Monday, August 25, 2008


[editor's note: The OFG is my alter ego, The Old Fat Guy. He is witty, deep-thinking, clear in as few words as he can manage, and in need of a hamburger. Usually, his posts will be collections of his thoughts briefly expressed on a dozen or so seemingly random topics. They will seem to be random due to their randomness. We now return you to the OFG...]


What a marvelous presentation of dedication by young people, and a shameful presentation of the purchasable influence of those in charge. Sadly, the winning has become too valuable for the forthright to have as much opportunity as those who seek to find the very limit of the rules...or to go past the limit if they think they can get away with it. Even with that said, there is so much to be enjoyed every four years. Those valiant young shining faces, a few veterans sprinkled in (FIVE Olympics, Dara Torres?? When I was your age, Dara, 'doing weights' meant lifting the remote to change the, I have given even that to my wife), and coverage of sports I have never heard of...yep!


Of all the joys my wonderful wife, Julia, has brought into my life, the balance she helps provide is one of the most magical. I spend all day working with computers and people who have computers that don't want to work with them, and I come home to a peaceful, artistic and gentle space. It takes me some time to bring my two lives into harmony when I walk in the door, but the harmony is always there for me to allow.


One of the challenges we all face are those moments in our lives when we wish things to happen on our schedule. Might as well learn it right now: timing is up to the Universe. You can decide just about everything else, as your desires drive the result you see (if not the exact details), but timing is determined by the great wheels of the All/the One, turning as they always have, spinning out for us the magic of our own creation.


Wishing is like begging, only with a greater entity to whom you apply.

Hard times

We all experience them, and we all learn from them, admit it or not. Those of us who learn the most look back, years later, and feel grateful.


This is a game which exercises eye-hand coordination like few others. It requires precise movement, incredible speed, and careful judgment. Yes, I played jacks with my sisters many times. I had just as much fun as playing football or basketball with my male friends.


Hormones rule us more than we sometimes want to know. My only advice is, spend a few seconds in your left brain considering the consequences before allowing lust to carry you away.

Dysfunctional families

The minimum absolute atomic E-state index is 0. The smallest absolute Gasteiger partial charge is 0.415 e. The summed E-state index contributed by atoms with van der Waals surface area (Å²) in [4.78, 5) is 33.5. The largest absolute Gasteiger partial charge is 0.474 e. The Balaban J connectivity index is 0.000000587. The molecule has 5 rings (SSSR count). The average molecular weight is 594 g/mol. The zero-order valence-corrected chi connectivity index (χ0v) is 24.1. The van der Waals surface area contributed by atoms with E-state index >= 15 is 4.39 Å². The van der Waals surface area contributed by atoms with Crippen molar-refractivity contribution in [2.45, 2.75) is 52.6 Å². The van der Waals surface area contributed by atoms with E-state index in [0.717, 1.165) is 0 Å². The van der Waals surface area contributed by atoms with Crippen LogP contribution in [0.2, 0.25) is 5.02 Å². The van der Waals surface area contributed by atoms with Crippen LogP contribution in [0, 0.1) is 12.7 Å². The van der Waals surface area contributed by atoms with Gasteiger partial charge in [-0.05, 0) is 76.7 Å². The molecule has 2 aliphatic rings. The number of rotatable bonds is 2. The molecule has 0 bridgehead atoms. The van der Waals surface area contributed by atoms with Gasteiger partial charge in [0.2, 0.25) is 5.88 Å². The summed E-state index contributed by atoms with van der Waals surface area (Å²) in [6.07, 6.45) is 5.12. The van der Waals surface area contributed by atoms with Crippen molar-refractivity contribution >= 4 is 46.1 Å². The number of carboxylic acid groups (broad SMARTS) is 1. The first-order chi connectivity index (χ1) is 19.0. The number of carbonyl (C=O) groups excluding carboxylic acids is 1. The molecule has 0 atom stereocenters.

Choose any family, anywhere on the planet. There is dysfunction present. The best families laugh about it and move on. The worst deny it, lock it in the closet, and suffer for generations. The rest of us fall somewhere between the extremes.


Develop some. Honor them.


I don't recommend them for heart-to-heart talks with any other attendees. Everyone gets a bit emotional, and little differences can blow up out of proportion as a result. I do recommend them for honoring your perfect mate and helping the local service economy thanks to all the expenses involved.

Olfactory memory

Now we are talking magic! Our sense of smell can transport us decades in two seconds. The part of the brain which interprets what we smell is so hard-wired into the areas which govern emotive response that we can see that 3rd-grade scene when we first tasted something amazing simply by smelling the same smell 40 years later. And, it's not like we have to think about it--it happens instantly, that recollection so clear and brought to us by a simple smell. There is a large bakery only 10 blocks from my house, and when the wind is right, I smell the smell of school rolls, those three-inch high, perfectly browned white-flour delights that were baked on huge sheet pans which must have held 100 rolls, baked right there in the school kitchen adjacent to the lunch room. I would gladly trade my dessert for my friend's roll. I seldom was taken up on the offer, though.


Success comes from many directions, but it is powered most often by tenacity.


Pause and look more closely. See and stand proudly in the magnificence which only you bring to this time, this place.


Olivia said...

Another wonderful installment of OFG! Liked them all, as usual, but especially...tried to pick a favorite and couldn't...just like them all. A book!! xxoo, O

Julie said...

I think you are spot on about the Olympics. I was in Atlanta before the decision was made and all anyone talked about was the money it would generate.
That said, this is my first year with High Def, and MAN did I enjoy watching the events I caught.

Angela said...

Great post, Rick. Thanks for the reminder about families and dysfunction. Luckily, I'm of a family who has learned to laugh at it and move on.

Rick Hamrick said...

Ladies, it is always my pleasure to see that you have stopped by and left a little note for the proprietor!

O--nothing new on that front. I'll think about it three years from now. It seemed to work for Patti Digh.

Julie (Barney??)--it was also our first year to see the Olympics in high def, and it is a whole different experience! I do wonder how much interest the world will still take in what happens in the human-rights arena in China.

Angela! Great to hear from you. Looking forward to your soon-to-be-announced new blog! Right??